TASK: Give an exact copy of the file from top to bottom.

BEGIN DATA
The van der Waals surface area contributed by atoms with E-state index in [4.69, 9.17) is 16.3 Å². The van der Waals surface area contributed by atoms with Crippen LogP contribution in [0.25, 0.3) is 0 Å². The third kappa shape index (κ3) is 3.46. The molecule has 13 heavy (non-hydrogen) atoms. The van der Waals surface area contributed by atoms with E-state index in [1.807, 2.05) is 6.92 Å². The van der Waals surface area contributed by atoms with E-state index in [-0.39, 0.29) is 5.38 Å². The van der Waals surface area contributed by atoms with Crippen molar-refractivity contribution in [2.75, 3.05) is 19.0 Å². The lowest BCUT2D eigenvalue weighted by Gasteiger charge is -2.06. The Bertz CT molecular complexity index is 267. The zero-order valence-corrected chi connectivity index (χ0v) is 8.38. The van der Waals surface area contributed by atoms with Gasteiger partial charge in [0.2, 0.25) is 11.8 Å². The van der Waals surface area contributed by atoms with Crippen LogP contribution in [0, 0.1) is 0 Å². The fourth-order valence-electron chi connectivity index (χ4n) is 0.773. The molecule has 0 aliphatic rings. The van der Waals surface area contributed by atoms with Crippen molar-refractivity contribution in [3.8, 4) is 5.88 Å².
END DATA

The van der Waals surface area contributed by atoms with E-state index in [4.69, 9.17) is 16.3 Å². The van der Waals surface area contributed by atoms with Crippen LogP contribution in [0.25, 0.3) is 0 Å². The third kappa shape index (κ3) is 3.46. The molecule has 13 heavy (non-hydrogen) atoms. The van der Waals surface area contributed by atoms with E-state index in [1.807, 2.05) is 6.92 Å². The van der Waals surface area contributed by atoms with E-state index in [-0.39, 0.29) is 5.38 Å². The van der Waals surface area contributed by atoms with Crippen molar-refractivity contribution in [2.75, 3.05) is 19.0 Å². The lowest BCUT2D eigenvalue weighted by Gasteiger charge is -2.06. The Bertz CT molecular complexity index is 267. The zero-order valence-corrected chi connectivity index (χ0v) is 8.38. The van der Waals surface area contributed by atoms with Gasteiger partial charge in [0.2, 0.25) is 11.8 Å². The van der Waals surface area contributed by atoms with Crippen LogP contribution in [0, 0.1) is 0 Å². The fourth-order valence-electron chi connectivity index (χ4n) is 0.773. The molecule has 0 aliphatic rings. The van der Waals surface area contributed by atoms with Crippen molar-refractivity contribution in [3.8, 4) is 5.88 Å².